4 Steps to Writing Great Content Quickly
So, you’ve followed all of the tips in our previous article on getting your writing to flow – you’re capturing ideas on the go, you’ve set distraction free time aside once a week so you can build up a reserve of posts and not be under constant pressure to come up with content on the fly… Now your problem is how to make best use of those precious minutes so you’re writing great content efficiently.
Keeping your website up to date with fresh and interesting content can be time consuming, and your time is a precious and rare commodity. Having a notebook full of ideas and the time to write is only half of the battle. If you’re not used to writing on a regular basis, you might find that the process feels slow, clunky and generally unpleasant. Is it any wonder that we’d often prefer to do something else instead?
So here’s the plan to get the cogs moving: you’re going to batch your writing tasks.
Batching is a great method for getting the most out of your time. It works on the principle that it is easier to get into the flow and stay there if you do similar tasks together.
1. Create An Outline
First, select a few ideas from your notebook to work up into articles.
Now spend some time, 10 minutes per post maximum, outlining. Remembering that all good communication has a beginning, middle and an end, concentrate on trying to answer each of these questions:
- What problem are you trying to solve?
- What is the solution you’ve come up with?
- How do you propose to implement this solution?
For example, take this post: The problem is that keeping a website fresh with up to date content can be a time consuming task. The solution is to have a good workflow and to learn to write quickly and efficiently. The way you do this is to keep practising, have a plan, keep things simple, give yourself breathing room and to make sure you proof and edit before publishing.
You might want to work up your outline as a mind map, as a series of bullet points in long hand or have a template on your computer with useful prompts. Whatever tools you find useful, now you’ve got your outlines it’s simply a matter of…
2. Filling In The Blanks
Put your outlines in the order you’re going to write them in – preferably prioritising the one you least want to write so you’re freshest when you have to tackle it – and then put them to one side. Before you start writing, take a quick five minute break. Set a timer if you find that a useful motivation to get back to it and then get up and move around a bit, make yourself a cup of tea, grab a biscuit but whatever you do, do not give in to the temptation to check email, your voicemail or Twitter/Facebook. That way procrastination lies! The idea here is to give yourself a quick, refreshing break, not to get caught up in external distractions.
The rest of your time in this session is going to be pure, hardcore writing. You’ll already be loosened up from creating your outlines, so you’ll soon be back in the flow and hitting your word counts with ease. Don’t aim for perfection in this sitting, that comes later. For now, keep it simple – concentrate on getting the main thrust of your ideas down using your natural voice and expertise. If you need a source, statistic or a graphic that you haven’t got to hand right now, make a note to find it later and keep on writing!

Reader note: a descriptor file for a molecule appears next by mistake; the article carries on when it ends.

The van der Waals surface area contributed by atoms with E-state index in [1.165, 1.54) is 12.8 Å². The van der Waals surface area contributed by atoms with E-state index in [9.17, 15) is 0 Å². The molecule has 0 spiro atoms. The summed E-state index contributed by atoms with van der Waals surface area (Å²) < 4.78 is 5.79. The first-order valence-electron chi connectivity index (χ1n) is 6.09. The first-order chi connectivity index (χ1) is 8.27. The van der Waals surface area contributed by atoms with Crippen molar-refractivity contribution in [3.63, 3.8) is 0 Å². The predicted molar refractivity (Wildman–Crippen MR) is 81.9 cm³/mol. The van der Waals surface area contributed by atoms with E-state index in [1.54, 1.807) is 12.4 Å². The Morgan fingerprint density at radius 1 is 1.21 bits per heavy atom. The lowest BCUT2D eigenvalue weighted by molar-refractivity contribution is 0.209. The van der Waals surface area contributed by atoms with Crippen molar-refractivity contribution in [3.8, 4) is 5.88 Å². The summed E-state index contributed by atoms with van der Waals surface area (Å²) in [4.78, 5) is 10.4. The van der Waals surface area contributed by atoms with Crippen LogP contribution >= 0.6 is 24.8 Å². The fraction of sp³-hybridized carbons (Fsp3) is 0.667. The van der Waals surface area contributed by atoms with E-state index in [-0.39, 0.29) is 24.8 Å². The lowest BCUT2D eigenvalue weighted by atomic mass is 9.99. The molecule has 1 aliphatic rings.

3. Giving It Room To Breathe
This is an important step that a lot of people skip, but you shouldn’t because this is where the magic happens.
Take the posts you’ve just written and put them away for a little while to marinate. This will give you the time to go and find those sources, statistics and fiddly bits that you need to finesse your article but, most importantly, it also gives you some distance from what you’ve just written. Spotting the ideas that don’t flow quite right or the sentences that don’t read well is easier when you’ve given yourself some space between writing and editing.
4. Edit and Proofread
The last job to do in making your web content ready is to tighten everything up. Read through once to make sure it scans well. At this point you’re getting rid of waffle, amending clunky sentences and adding in any research points you didn’t have before.
Next, read through again to check for mistakes. By all means use your spellchecker first but don’t skip this step – a spellcheck won’t notice if you’ve mixed up they’re and their or are and our. A useful proofreading trick is to read your copy backwards to by-pass your brain’s tendency to see what it expects to see. Of course, the proofing gold standard is to get someone else to read over what you’ve written. When I worked for a print and design company, you could guarantee that when the “second eyes” step was skipped, no matter how carefully it had been proofed by the person who wrote it, that was the time the presses rolled with a typo that became glaringly obvious as soon as the run was done. At least online it’s just a case of clicking the “Edit” button!
So there you have it – a writing process that will get you from point A to point B in the least amount of time possible. Try it out and see if it gets you where you want to go. Don’t get disheartened if the words don’t fly from your fingertips in your first couple of sessions. Just like exercise and eating healthily, writing is a habit so the more you do it, the easier it will become. Keep coming back to your scheduled writing appointment every week and you’ll soon find that when you sit down to write, you’ll get into the flow more easily and be able to bang out several posts in one session.
Next in this series, we’ll talk about how you can use your content to drive traffic to your website.